The Detroit Pistons are finally trending in the right direction.
For years, this team seemed to be either heading nowhere or they were sliding further down the NBA totem pole.
But after drafting two of the better big men in the league and trading for a pure point guard, they finally appear to be moving forward.
This is a team that certainly could challenge for a playoff spot. But in order to do so, they will need to make one major adjustment.
They will need to insert Andre Drummond into the starting lineup.
The most effective Piston this year has also been their youngest player.
Andre Drummond has been a revelation this year. He has infused a boring team with excitement with thunderous dunks and devastating blocks.
He is capable of changing the outcome of a game on his own and has already improved the interior defense of this team.
However, coach Lawrence Frank has been slow with his minutes, doling out only about 20 per game.
In those 20 minutes, however, Drummond is averaging nearly eight points, eight rebounds and two blocks.
Imagine if he were playing 30-35 minutes. The Pistons could be looking at their newest version of Ben Wallace.
Instead, Jason Maxiell has been the starter since day one this year and is putting up solid, if unspectacular numbers.
So why isn't Drummond starting?
Reporters have been trying to uncover this nugget all season to no avail.
Frank has repeatedly stated that the best players will start and minutes will be determined by their effectiveness. Yet Drummond has outplayed Maxiell all season.
And it isn't about saving the pride of a franchise star, as Maxiell has only been a bench player for mostly sub-par Detroit teams and is likely heading elsewhere after this year.
The only explanation is that Frank is trying to develop Drummond slowly as not to overwhelm the big guy.
If that is the case, it is certainly admirable and understandable. He could be the most important player for the future of this team, so development should be crucial.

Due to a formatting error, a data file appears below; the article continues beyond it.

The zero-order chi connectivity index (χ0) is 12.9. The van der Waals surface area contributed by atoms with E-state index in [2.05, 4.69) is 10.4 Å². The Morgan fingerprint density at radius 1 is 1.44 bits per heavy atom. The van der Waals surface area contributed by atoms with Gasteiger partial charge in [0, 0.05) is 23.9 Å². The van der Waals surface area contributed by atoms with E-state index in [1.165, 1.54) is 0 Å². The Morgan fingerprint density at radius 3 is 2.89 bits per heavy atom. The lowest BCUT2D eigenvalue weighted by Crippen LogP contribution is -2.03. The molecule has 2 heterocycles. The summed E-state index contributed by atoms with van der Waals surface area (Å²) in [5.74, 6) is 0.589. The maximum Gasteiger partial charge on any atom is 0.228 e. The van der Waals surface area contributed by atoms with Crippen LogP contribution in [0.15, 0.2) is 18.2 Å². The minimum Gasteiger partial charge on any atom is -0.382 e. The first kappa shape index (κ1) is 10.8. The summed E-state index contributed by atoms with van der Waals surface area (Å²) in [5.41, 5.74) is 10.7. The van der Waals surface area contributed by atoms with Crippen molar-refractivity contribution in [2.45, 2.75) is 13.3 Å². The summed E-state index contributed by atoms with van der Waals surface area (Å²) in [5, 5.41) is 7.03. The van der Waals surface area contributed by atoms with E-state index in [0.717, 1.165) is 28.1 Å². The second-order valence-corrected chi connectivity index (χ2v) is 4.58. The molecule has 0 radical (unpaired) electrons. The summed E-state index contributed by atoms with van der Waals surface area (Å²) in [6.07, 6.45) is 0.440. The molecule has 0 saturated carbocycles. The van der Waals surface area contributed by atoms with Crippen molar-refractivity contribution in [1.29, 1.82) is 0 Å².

But Drummond has outgrown that logic as well.
There are two major reasons that Drummond must start after the All-Star break.
First, the future is now for this team. The Pistons need to know if the pairing of Drummond and Greg Monroe works up front. The league has been trending towards small ball and some people believe that a twin towers approach won't work.
If that is the case, the Pistons need to know now so they can figure out what to do with Monroe.
Secondly, Drummond gives this team their best shot at winning.
If someone is arguably your best player, why wouldn't you play him?
What makes this move so crucial right now is that they have a chance to audition a point guard with the big man.
Since trading for Jose Calderon, Drummond has had limited time with the point guard.
Most believe that the Pistons are interested in re-signing the Spaniard. Wouldn't it make sense to figure out if he fits with the franchise's cornerstone?
The fact of the matter is that Drummond's time has come. He has shown that the game isn't too big for him, and now he needs to be unleashed on the world.
When Drummond comes off of his injury, he needs to be inserted into the starting lineup.
That is the Pistons' best shot at making the playoffs and their best shot at planning for the future.
Drummond must start.